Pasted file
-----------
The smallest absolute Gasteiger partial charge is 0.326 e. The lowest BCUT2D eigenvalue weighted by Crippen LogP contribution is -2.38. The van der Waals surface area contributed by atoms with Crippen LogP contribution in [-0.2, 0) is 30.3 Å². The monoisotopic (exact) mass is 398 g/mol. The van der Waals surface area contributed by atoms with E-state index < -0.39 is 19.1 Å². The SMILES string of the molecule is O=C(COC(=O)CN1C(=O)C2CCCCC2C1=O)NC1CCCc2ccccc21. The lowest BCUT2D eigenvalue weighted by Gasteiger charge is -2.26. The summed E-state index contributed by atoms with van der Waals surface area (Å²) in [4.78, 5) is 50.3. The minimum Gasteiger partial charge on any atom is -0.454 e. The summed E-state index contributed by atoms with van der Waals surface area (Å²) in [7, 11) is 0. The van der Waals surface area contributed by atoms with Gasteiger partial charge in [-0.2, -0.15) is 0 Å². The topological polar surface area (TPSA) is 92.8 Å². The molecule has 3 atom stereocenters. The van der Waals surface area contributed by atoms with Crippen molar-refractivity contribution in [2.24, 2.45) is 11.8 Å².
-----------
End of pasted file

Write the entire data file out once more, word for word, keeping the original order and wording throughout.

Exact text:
The smallest absolute Gasteiger partial charge is 0.326 e. The lowest BCUT2D eigenvalue weighted by Crippen LogP contribution is -2.38. The van der Waals surface area contributed by atoms with Crippen LogP contribution in [-0.2, 0) is 30.3 Å². The monoisotopic (exact) mass is 398 g/mol. The van der Waals surface area contributed by atoms with E-state index < -0.39 is 19.1 Å². The SMILES string of the molecule is O=C(COC(=O)CN1C(=O)C2CCCCC2C1=O)NC1CCCc2ccccc21. The lowest BCUT2D eigenvalue weighted by Gasteiger charge is -2.26. The summed E-state index contributed by atoms with van der Waals surface area (Å²) in [4.78, 5) is 50.3. The minimum Gasteiger partial charge on any atom is -0.454 e. The summed E-state index contributed by atoms with van der Waals surface area (Å²) in [7, 11) is 0. The van der Waals surface area contributed by atoms with Gasteiger partial charge in [-0.2, -0.15) is 0 Å². The topological polar surface area (TPSA) is 92.8 Å². The molecule has 3 atom stereocenters. The van der Waals surface area contributed by atoms with Crippen molar-refractivity contribution in [2.24, 2.45) is 11.8 Å².